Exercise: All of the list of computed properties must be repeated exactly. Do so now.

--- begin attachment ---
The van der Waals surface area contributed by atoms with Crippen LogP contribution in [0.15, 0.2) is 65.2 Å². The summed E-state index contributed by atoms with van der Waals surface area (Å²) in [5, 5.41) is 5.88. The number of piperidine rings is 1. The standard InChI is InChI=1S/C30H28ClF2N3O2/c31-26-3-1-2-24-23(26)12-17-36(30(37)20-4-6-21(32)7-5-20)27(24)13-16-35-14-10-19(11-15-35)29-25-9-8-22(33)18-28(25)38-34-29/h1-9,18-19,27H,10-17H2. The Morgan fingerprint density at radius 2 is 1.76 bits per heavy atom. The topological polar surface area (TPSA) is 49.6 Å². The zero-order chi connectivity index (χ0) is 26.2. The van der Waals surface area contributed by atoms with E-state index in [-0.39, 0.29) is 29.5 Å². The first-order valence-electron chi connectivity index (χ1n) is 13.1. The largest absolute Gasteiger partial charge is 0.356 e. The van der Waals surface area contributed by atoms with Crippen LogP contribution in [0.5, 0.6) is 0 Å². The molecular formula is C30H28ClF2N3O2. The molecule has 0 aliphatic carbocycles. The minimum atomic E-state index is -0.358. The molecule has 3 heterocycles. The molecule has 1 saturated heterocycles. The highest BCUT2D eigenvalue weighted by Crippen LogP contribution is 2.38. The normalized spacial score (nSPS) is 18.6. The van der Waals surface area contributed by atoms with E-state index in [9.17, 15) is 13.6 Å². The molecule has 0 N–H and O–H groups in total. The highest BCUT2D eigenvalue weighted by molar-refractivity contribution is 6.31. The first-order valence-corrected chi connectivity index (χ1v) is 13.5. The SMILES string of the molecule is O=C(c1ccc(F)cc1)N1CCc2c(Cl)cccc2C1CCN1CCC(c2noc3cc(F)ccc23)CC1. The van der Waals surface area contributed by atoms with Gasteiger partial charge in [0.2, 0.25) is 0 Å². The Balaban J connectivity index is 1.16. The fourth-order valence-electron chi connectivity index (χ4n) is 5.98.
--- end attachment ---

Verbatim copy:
The van der Waals surface area contributed by atoms with Crippen LogP contribution in [0.15, 0.2) is 65.2 Å². The summed E-state index contributed by atoms with van der Waals surface area (Å²) in [5, 5.41) is 5.88. The number of piperidine rings is 1. The standard InChI is InChI=1S/C30H28ClF2N3O2/c31-26-3-1-2-24-23(26)12-17-36(30(37)20-4-6-21(32)7-5-20)27(24)13-16-35-14-10-19(11-15-35)29-25-9-8-22(33)18-28(25)38-34-29/h1-9,18-19,27H,10-17H2. The Morgan fingerprint density at radius 2 is 1.76 bits per heavy atom. The topological polar surface area (TPSA) is 49.6 Å². The zero-order chi connectivity index (χ0) is 26.2. The van der Waals surface area contributed by atoms with E-state index in [-0.39, 0.29) is 29.5 Å². The first-order valence-electron chi connectivity index (χ1n) is 13.1. The largest absolute Gasteiger partial charge is 0.356 e. The van der Waals surface area contributed by atoms with Crippen LogP contribution in [0.5, 0.6) is 0 Å². The molecular formula is C30H28ClF2N3O2. The molecule has 0 aliphatic carbocycles. The minimum atomic E-state index is -0.358. The molecule has 3 heterocycles. The molecule has 1 saturated heterocycles. The highest BCUT2D eigenvalue weighted by Crippen LogP contribution is 2.38. The normalized spacial score (nSPS) is 18.6. The van der Waals surface area contributed by atoms with E-state index in [9.17, 15) is 13.6 Å². The molecule has 0 N–H and O–H groups in total. The highest BCUT2D eigenvalue weighted by molar-refractivity contribution is 6.31. The first-order valence-corrected chi connectivity index (χ1v) is 13.5. The SMILES string of the molecule is O=C(c1ccc(F)cc1)N1CCc2c(Cl)cccc2C1CCN1CCC(c2noc3cc(F)ccc23)CC1. The van der Waals surface area contributed by atoms with Gasteiger partial charge in [0.2, 0.25) is 0 Å². The Balaban J connectivity index is 1.16. The fourth-order valence-electron chi connectivity index (χ4n) is 5.98.